The Hazards of Being a Cashier
There’s a post over at xoJane by a woman who used to be a cashier for Whole Foods and she’s telling her “tales from the trenches.”
In that article, she recounts some of the (terribly rude) ways that customers have mistreated her, and then she says this:
And I’m comfortable saying generally that Whole Foods customers are THE WORST.
Maybe the pervasive sense of entitlement is a product of their own economic insecurity. Maybe the pronounced class distinctions between the customers and employees make it easier to dehumanize the workers. Maybe shopping at Whole Foods makes customers feel so good about themselves that they forget it takes more than reusable bags to not be a terrible person.
I’m not here to dispute her experiences or get into some sort of contest over who has had the worse customer service experiences, but I am here to say that I don’t think it’s just pronounced class distinctions that give customers the false entitlement to treat store employees like the underclass.
I have this theory.
People are just so damn inconvenienced by having to be marginally polite to other human beings. It’s truly a burden to have to spend their day interacting with people in a way that’s considered socially acceptable, but there is one place where those rules can be broken down, and that place is the beautiful world of retail.
Don’t get me wrong. It’s not every customer. In fact, it’s not even most customers. Most people are normal and fine and just want to pay their money and go away. Some people are not normal, but they’re chatty and happy and trying to make friends in the grocery line. That can be weird, but it’s not mean.
And I also understand that cashiers can be mean, too.
But I worked as a cashier/service desk associate/customer service manager for two and a half years during my undergraduate days. The interactions I had with people during that time were insane. They were crazier than the interactions I had with basically any other job I had before or since. (Those jobs include serving beer at a golf course, working with behaviorally-challenged kids, and serving fast food). Here is a small sampling:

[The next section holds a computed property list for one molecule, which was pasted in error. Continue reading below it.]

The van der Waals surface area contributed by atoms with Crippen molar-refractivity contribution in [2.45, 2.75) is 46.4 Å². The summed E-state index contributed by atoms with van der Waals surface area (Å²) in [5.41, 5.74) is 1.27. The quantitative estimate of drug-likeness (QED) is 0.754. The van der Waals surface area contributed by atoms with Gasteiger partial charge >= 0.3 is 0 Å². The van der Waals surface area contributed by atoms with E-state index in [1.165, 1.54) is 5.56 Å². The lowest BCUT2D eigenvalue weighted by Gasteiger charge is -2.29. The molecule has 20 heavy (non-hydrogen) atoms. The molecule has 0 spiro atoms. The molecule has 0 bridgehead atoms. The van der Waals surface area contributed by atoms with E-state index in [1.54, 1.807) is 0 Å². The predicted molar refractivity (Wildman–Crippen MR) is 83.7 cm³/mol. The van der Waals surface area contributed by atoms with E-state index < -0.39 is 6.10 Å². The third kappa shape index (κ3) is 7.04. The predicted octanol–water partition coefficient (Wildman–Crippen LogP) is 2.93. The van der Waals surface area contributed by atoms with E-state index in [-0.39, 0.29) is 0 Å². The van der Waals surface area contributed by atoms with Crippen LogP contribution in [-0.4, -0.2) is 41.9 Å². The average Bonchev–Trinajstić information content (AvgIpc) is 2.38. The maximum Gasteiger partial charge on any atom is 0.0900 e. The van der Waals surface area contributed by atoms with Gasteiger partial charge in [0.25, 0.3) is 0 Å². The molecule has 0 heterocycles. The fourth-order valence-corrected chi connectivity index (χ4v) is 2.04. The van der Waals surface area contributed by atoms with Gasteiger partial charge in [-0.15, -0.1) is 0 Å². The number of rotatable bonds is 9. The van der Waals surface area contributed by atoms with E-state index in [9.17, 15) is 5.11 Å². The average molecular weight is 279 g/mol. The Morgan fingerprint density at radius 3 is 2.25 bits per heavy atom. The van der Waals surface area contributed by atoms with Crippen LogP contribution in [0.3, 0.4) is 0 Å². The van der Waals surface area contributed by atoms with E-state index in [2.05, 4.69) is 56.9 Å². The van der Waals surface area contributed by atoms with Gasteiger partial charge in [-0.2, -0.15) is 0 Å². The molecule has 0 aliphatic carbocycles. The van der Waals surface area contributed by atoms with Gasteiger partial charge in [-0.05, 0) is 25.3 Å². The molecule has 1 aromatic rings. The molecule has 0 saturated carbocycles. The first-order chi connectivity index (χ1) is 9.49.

- “You sure are chipper, ain’t ya?” That’s what a man said to me, glaring cruelly, as I bagged up his groceries, smiled, and told him to “Have a nice day.” It was not a compliment. He practically spit it at me, as if my refusal to be miserable was a personal affront to his shopping experience.
- The Fish Pick-Up: Ladies, let me tell you the secret to “hooking” a man. See, I was an incredibly friendly (some would say “chipper”) cashier. This is because being mean to people drags me down, and working an eight-hour shift as a cashier is enough of a drag already, so I had to balance it out. I was working the late-night shift when a man and woman came through with a bag of fish. The man is the one who sat the fish on the belt, so I guess he was sort of the one I was giving my “Did you find everything all right?” spiel to, but really it was mindless chatter they could both enjoy. As I handed him his fish, I told him that there was a 72-hour guarantee and if they died they could bring them back with a receipt. Then I told them to have a nice night. His wife leaned over the register at me, gave me her best “bitch, I’m gonna kill you” look and snarled “He’s married, so you know!” Apparently “Hey, if your fish die, keep the receipt” is the hot new pick up line. I was seriously worried that she was going to be waiting for me in the parking lot. And I’m not trying to be judgmental, but this was definitely not a man I was going to be trying to snag, married or otherwise.
- I’m Going to Arkansas! As I was working the service desk one day, a man came up with a bag of raw chicken pieces. He slapped it down on the counter and said, “Give me my money. I’m filling up the gas tank and going to Arkansas.” I asked for a receipt and he said, “Just put it on one of ‘em little cards. It’s going straight in the gas tank anyway.” I calmly explained that without a receipt he could only exchange it for food (because of EBT rules). He started to argue with me, but then he gave up and wandered off toward the grocery section, leaving me with an increasingly-mushy bag of chicken. I felt like something was off and thought about calling a supervisor, but I figured he’d just go grab some food and life would go on. A few minutes later he appears doing what can only be described as a swagger carrying a case of beer. I sigh. “Sir, beer’s not food. You can only exchange food without a receipt for other food products.” The man–I kid you not–hoists himself up on the service desk counter with one arm and swings at me with the other. Another (male) cashier was behind the counter picking up returns and got in between us, telling the man he needed to calm down. I grabbed the phone to call a manager, and the guy saw me, grabbed his chicken, and ran off. I hope he made it to Arkansas.
- Then what are you doing here? A guy came through my line and I gave him the usual “How are you today?” Instead of the expected but oh-too-rare “fine,” I got a (no exaggeration) three minute list of maladies ranging from a torn ligament in his knee to a cataract to work stress. He ended his monologue with a smug “but you didn’t hear a word of that because you didn’t really care how I was when you asked.” I was feeling snarky, so I repeated his entire list of complaints back to him, in order, and his jaw literally dropped. Puzzled by this turn of events, he took his receipt and said, “If you’re that smart, you shouldn’t be working here” and walked off. Creep.